In the three years preceding the attack on Polite, at least a dozen armed robberies and a number of aggravated assaults had occurred at the Stonebridge Apartments. Furthermore, approximately two weeks prior to Polite's attack, an apartment resident was attacked soon after passing through the wooden fence as he was walking back home along the dirt path from the Chevron station. That individual reported the incident to the complex manager of Stonebridge Apartments. Another attack was also reported to the complex manager approximately one week before Polite's attack.
A security expert testified that given the documented history of armed robberies and aggravated assaults at Stonebridge Apartments, the access and perimeter control for the property fell below the standard of care. The security expert testified that, while the apartment complex had wrought-iron gates and chain link fencing surrounding most of the property, the use of the wooden fence as a means to control access from the convenience store was inadequate. The security expert also testified that the wooden fence was actually harmful because it provided a cover for would-be assailants to hide behind while waiting for victims. A former Stonebridge Apartments security guard testified that, beginning in January 2007, he made numerous reports to management identifying the opening in the wooden fence as a significant security violation, because it left residents unprotected. The security guard stated that nothing was done to respond to his concerns.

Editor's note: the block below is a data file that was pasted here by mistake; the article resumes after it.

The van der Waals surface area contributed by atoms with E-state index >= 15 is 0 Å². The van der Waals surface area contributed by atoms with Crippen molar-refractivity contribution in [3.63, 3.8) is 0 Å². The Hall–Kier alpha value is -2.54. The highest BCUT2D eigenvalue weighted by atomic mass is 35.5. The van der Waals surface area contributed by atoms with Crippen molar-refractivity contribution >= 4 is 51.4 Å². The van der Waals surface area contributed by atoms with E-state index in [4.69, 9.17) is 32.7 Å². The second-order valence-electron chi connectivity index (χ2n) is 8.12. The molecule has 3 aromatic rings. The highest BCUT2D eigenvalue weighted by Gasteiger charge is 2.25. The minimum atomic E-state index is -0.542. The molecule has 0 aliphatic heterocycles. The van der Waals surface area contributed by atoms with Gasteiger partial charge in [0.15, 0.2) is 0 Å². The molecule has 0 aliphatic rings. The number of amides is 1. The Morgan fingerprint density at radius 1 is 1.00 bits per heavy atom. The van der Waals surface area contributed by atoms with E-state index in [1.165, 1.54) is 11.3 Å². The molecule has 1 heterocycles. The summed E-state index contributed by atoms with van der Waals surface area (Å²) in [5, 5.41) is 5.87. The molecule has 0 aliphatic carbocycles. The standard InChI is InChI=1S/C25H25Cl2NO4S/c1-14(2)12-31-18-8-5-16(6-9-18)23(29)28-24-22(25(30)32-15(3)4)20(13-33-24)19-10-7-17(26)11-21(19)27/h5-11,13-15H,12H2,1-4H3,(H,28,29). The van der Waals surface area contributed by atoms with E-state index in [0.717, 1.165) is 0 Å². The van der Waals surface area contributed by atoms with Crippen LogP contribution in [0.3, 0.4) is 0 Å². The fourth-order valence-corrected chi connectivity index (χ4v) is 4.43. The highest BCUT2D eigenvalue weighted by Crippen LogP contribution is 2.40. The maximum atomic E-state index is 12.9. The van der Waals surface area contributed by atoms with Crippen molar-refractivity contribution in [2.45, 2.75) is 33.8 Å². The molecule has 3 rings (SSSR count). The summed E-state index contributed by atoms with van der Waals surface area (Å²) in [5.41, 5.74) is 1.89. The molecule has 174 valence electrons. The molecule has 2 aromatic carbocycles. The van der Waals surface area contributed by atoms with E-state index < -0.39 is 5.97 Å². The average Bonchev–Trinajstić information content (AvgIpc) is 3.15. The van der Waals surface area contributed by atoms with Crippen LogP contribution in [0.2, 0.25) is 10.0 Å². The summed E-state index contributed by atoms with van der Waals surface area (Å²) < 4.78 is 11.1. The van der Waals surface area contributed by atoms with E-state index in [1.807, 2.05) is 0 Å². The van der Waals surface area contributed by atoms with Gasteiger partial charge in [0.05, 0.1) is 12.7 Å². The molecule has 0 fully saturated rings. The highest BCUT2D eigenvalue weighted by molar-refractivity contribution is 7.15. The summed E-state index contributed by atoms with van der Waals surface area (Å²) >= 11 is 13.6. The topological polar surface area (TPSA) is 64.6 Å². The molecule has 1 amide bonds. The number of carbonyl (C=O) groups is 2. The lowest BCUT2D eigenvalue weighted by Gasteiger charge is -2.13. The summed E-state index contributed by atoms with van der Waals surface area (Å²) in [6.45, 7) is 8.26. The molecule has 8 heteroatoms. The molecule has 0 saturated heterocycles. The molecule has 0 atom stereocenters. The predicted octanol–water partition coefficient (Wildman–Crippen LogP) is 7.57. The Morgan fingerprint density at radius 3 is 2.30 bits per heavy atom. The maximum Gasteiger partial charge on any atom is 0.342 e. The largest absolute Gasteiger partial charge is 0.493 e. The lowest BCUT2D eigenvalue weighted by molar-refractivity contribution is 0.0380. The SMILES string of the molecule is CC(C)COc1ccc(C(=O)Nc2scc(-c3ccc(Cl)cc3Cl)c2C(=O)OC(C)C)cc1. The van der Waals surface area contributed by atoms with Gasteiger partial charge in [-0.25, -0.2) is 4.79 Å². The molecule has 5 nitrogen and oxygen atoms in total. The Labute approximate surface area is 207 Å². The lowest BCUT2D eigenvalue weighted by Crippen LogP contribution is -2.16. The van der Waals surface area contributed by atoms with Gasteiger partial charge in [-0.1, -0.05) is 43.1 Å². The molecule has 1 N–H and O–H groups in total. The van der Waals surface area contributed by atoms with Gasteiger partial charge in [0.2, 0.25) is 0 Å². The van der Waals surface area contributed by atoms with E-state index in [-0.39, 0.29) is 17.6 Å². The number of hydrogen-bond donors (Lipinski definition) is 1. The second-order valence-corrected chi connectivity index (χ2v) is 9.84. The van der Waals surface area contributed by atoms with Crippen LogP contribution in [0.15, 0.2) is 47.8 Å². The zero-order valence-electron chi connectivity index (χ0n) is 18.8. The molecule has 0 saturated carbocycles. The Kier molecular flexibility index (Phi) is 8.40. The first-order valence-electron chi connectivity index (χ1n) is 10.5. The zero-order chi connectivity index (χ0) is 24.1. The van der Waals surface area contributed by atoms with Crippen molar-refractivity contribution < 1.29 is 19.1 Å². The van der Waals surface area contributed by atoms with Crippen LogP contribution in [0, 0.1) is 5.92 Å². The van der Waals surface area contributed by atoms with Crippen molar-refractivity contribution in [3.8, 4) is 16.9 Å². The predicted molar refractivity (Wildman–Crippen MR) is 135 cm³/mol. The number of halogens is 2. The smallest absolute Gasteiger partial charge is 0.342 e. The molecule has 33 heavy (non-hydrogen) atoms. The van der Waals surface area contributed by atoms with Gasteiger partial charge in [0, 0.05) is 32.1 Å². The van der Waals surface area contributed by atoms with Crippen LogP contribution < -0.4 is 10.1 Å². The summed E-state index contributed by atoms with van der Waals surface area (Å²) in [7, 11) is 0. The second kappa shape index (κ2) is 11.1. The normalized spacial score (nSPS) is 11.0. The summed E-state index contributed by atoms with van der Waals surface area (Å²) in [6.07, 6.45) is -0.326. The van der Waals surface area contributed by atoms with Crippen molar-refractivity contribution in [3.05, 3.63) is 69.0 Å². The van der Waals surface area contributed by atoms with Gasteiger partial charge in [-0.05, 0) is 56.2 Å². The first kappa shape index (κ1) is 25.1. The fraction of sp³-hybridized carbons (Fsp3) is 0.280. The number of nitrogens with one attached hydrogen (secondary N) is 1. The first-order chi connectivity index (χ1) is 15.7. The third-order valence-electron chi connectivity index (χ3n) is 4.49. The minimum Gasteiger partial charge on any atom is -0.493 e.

Following his attack, Polite sued the Defendants, alleging that they were negligent in failing to exercise ordinary care in keeping the premises safe and that their failure to provide adequate security in light of the prior criminal activity was the proximate cause of his injuries. Following a trial, the jury returned a verdict for Polite, finding that he was 13% at fault and the Defendants were 87% at fault. Although the unknown assailants were on the verdict form, the jury did not apportion any fault to them. Pursuant to the trial court's ruling, the verdict form did not include the name of Chevron gas station for the jury to determine whether it should be apportioned fault.
1. On appeal, the Defendants contend that the trial court erred in refusing to allow the jury to consider the percentage of fault of the Chevron station and to apportion damages among the Defendants and Chevron station, pursuant to OCGA § 51–12–33. We agree.
Prior to trial, the Defendants filed three different notices of intent to seek apportionment of fault among non-parties as well as parties pursuant to OCGA § 51–12–33(d). The three notices named at least three different entities as the owner of the Chevron gas station located adjacent to the Stonebridge Apartments.